Apple Inc told U.S. lawmakers on Tuesday that its iPhones do not listen to users without their consent and do not allow third-party apps to do so either, after lawmakers asked the company if its devices were invading users’ privacy.
Representatives Greg Walden, Marsha Blackburn, Gregg Harper and Robert Latta wrote to Apple’s chief executive Tim Cook and Alphabet Inc chief executive Larry Page in July, citing concerns about reports that smartphones could “collect ‘non-triggered’ audio data from users’ conversations.
In a letter to Walden, an Oregon Republican who chairs the House Energy and Commerce Committee, Apple said iPhones do not record audio while listening for Siri wakeup commands and Siri does not share spoken words. Apple said it requires users to explicitly approve microphone access and that apps must display a clear signal that they are listening.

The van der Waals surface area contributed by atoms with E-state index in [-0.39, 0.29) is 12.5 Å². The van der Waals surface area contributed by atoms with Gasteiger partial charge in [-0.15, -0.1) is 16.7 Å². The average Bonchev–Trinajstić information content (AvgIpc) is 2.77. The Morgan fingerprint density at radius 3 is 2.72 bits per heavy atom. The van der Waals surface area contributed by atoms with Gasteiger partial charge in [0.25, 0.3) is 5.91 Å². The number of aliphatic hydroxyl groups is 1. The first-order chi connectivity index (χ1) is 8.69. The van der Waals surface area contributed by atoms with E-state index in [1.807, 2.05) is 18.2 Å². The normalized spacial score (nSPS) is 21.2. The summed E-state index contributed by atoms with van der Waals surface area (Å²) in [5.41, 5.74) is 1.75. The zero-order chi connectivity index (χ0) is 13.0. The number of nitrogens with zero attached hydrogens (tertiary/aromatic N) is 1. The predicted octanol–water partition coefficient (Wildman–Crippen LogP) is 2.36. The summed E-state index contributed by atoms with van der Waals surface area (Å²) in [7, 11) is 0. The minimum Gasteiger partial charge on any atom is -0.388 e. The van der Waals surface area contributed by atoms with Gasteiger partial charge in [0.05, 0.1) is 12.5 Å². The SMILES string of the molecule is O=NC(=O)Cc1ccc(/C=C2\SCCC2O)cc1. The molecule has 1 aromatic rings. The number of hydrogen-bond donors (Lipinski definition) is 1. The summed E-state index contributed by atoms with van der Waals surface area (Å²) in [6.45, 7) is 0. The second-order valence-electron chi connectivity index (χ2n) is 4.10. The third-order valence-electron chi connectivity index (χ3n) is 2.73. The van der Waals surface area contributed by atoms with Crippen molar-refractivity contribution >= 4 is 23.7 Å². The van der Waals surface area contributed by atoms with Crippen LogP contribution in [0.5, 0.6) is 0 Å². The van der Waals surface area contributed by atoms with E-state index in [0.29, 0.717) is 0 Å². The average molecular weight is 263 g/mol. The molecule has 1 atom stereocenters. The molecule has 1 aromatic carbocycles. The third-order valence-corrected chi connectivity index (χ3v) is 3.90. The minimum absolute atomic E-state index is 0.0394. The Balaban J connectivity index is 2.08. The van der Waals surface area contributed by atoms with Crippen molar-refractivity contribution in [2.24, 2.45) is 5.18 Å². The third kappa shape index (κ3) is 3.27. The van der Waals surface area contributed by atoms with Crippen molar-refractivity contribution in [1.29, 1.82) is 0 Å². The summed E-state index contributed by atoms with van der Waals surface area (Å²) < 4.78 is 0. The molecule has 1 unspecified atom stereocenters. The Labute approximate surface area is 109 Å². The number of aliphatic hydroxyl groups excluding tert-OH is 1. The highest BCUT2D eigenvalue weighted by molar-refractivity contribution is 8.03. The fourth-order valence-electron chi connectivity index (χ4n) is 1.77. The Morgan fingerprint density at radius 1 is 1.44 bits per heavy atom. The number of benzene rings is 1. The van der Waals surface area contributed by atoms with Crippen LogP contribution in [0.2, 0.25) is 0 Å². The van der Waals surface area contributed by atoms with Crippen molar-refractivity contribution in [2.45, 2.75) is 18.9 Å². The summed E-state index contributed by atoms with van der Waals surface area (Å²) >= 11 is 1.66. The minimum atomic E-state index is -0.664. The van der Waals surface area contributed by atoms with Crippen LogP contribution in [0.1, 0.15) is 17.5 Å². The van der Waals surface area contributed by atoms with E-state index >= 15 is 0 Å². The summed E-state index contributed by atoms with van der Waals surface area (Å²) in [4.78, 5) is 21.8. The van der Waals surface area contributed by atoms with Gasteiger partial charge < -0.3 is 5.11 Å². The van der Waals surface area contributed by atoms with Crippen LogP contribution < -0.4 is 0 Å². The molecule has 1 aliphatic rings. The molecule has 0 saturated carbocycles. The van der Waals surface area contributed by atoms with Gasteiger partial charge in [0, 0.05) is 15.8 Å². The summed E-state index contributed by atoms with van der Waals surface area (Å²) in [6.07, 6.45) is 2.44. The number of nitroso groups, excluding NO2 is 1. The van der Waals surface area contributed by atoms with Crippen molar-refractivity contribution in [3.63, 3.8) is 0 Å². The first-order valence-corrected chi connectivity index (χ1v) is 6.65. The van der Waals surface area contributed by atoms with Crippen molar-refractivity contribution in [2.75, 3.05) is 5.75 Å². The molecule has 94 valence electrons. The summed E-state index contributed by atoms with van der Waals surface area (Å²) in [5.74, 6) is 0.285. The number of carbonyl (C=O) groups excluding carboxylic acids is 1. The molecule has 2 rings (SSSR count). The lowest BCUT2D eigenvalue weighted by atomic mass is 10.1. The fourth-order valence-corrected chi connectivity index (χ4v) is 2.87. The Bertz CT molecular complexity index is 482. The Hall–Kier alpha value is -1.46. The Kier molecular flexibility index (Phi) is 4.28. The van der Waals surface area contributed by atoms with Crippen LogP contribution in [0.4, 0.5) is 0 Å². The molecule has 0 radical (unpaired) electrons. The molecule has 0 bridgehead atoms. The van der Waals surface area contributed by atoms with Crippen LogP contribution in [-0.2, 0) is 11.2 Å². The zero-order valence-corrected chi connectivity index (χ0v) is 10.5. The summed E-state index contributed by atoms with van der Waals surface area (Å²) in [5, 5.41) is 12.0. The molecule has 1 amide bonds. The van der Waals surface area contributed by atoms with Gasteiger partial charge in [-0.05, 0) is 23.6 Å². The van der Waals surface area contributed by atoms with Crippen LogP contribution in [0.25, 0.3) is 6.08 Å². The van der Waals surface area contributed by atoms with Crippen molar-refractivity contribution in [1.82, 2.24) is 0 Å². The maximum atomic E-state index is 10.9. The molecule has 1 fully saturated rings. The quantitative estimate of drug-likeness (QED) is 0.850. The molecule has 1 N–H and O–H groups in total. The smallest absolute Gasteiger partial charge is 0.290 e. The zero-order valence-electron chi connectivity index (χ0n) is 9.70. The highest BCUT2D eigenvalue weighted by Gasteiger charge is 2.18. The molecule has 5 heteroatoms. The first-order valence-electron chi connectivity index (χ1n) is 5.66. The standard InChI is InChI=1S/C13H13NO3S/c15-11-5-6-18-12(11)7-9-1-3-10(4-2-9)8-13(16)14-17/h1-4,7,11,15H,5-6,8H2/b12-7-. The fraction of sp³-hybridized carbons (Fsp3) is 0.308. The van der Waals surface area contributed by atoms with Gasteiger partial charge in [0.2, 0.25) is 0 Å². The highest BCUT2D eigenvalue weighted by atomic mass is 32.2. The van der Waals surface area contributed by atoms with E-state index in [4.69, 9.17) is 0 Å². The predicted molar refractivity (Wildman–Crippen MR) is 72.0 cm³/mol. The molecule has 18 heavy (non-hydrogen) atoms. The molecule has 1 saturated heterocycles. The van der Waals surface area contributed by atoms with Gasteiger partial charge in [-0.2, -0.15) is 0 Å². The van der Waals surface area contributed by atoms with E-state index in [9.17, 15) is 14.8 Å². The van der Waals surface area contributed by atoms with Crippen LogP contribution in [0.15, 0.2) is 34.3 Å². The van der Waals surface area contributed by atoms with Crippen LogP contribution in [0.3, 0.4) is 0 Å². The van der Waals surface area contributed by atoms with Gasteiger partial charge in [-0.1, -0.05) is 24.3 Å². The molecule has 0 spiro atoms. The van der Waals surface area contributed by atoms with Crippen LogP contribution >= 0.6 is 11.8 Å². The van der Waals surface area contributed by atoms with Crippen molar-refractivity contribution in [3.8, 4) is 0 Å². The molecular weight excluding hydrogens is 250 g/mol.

Apple wrote that it had removed apps from its App Store over privacy violations but declined to say whether it had ever banned a developer. It also said it was up to developers to notify users when an app was removed for privacy reasons.